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Fake Marijuana

September 14 , 2013


What's the difference between Mary Jane and fake Mary Jane? Fake Mary Jane is like a blow-up doll. The bang you get is a plastic high.

Much like Frankenstein's monster, synthetic marijuana, was created in a lab and resulted in a perversion of its original subject: the effects of THC, the component of marijuana that provides the "high" sensation.

Like marijuana, the drug is smoked, though unlike marijuana it comes in small packets usually labeled "not for human consumption" and has names like "Spice," "Black Mamba," "K2," "Fake Marijuana," "Sexy Monkey" and hundreds of others.

The chemicals in synthetic marijuana are also harder to detect than marijuana in drug tests, and the drug is the second most used illicit drug among high school seniors, behind marijuana itself according to the National Institute on Drug Abuse. While certain chemical compounds of synthetic marijuana were banned in Colorado in 2011, there are possibly hundreds more anonymous compounds that haven't been identified yet and thus, aren't illegal.

Just being known as "synthetic marijuana" has angered pot activists because, it's effects are nothing like that of marijuana. Synthetic marijuana's non-cannabis herbs sprayed with lab-created chemicals which are said to give users a stronger high than THC can lead to seizures, hallucinations and convulsions as well as profoundly negative psychological effects.

Even John W. Huffman, the scientist who is often credited with creating synthetic marijuana on a federal drug grant to study the effects of drugs on receptors in the brain on lab animals, has recommended that people don't ingest the compounds.

"These things are dangerous -- anybody who uses them is playing Russian roulette," Huffman said to the Los Angeles Times in 2011.

What is synthetic marijuana?

It's a synthetic cannabinoid. It's made in a lab. The compounds actually were created -- depending on which one you're talking about -- the earliest one was about 1978, they were usually done for research and I think two of them were done in the United States, one overseas. And then when there was like an open source where you could see what the compound was, then it became more popular. I think around 2009 is when we started seeing it in the United States, as being abused.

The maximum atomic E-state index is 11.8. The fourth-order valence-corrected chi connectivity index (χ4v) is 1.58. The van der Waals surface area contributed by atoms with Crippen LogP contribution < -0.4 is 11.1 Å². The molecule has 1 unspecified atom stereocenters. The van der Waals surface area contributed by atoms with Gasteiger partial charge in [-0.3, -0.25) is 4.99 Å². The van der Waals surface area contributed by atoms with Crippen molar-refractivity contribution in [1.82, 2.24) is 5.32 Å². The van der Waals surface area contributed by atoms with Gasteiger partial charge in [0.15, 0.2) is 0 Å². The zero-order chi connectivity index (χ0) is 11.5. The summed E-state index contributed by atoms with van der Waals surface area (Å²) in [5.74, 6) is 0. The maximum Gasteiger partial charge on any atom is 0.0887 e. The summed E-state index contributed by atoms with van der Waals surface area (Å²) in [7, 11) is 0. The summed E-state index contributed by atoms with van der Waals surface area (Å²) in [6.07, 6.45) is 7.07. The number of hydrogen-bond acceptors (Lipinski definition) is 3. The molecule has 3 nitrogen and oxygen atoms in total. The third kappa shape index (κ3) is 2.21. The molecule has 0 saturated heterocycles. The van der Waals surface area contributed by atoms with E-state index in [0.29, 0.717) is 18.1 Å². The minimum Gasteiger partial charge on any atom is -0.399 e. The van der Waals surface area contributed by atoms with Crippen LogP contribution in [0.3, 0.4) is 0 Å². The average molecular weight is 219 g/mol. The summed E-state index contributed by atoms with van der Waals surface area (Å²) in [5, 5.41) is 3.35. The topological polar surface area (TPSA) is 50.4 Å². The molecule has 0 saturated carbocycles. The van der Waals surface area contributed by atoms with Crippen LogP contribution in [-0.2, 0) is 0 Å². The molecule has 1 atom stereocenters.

What's the difference between synthetic marijuana and traditional, plant-grown marijuana?

Synthetic marijuana is far more powerful, and it just depends on the compounds that are in the synthetic cannabinoid. The compounds itself, it's almost like a DNA, like little piece of DNA, and some of the analogs could be 1 to 800 times more powerful, some are 25 times more powerful, some are 5 times. So it really depends on the compounds that are in the make up of it and the hardest part is, because it's lab-created, they are constantly trying to change the analogs in it and the compounds so it's like an unknown and then it's not technically illegal, at least under federal law.

Then depending on the state you're in, there are 45 states that have some sort of law against synthetic cannabinoids or synthetic drugs, and depending on how good that law is, could depend on how aggressive the state prosecution can be on it. Here in Colorado we actually have a very good law on the books, so it's pretty forward-thinking.

How can marijuana users be sure they're not smoking or using synthetic cannabinoids?

The smartest thing to do would be to stay away from anything that says it's a spice or a mamba, which is also a generic term. Anything that says it's a potpourri, "not for human consumption," it all says that, but that's just to try to divert it around the law.

How much more potent is synthetic marijuana than legal marijuana, typically?

It really depends, one package can be completely different from another -- it depends on how it's mixed when they mix it and spray it, because it gets sprayed on a plant material. Is it mixed thickly? Or is it a thinner delusion of it? And then how thickly is it sprayed onto the plant material? So there's a lot of human error there and you really don't know what the compounds are from one to another. You know, you can have two packages from a lab that's doing the spraying, and one has got these compounds and the other one could have something totally different -- so you could have two totally different effects on the human body.

What are the costs?

It comes in 3-5 grams that they sell -- and they make $30 on it. It might cost you $5,000 to make it and there's probably a return of about $250,000 if you go all the way down to retail.

What are some of the symptoms of synthetic marijuana?

There can be a euphoria, there's a mental addiction -- wanting that next high, there's vomiting, nausea, accelerated heart rate, blood pressure can shoot up, kidney damage, there's some very disturbing and more aggressive-type reactions that we're seeing. Violence, almost like a freezing of the body that becomes statue-like and everything shuts down, so it's everything. It's physical and it's psychological.

Are there any non-harmful strains of synthetic marijuana?

No. They're all harmful, it's just that some are extremely dangerous and deadly. There are hundreds of different names. The majority [of synthetic cannabinoids] are called either "spice," or "fake weed," "mamba" or "black mamba."

The most important thing though is for people not to use spice -- or synthetic cannabinoids in any form, because you don't know which one you're getting and if you think, 'oh, but this one is 'sexy monkey' and I'm okay with that one,' it's not true. Just because it doesn't say "mamba" doesn't mean it's not a derivative of, because it's a generic name.

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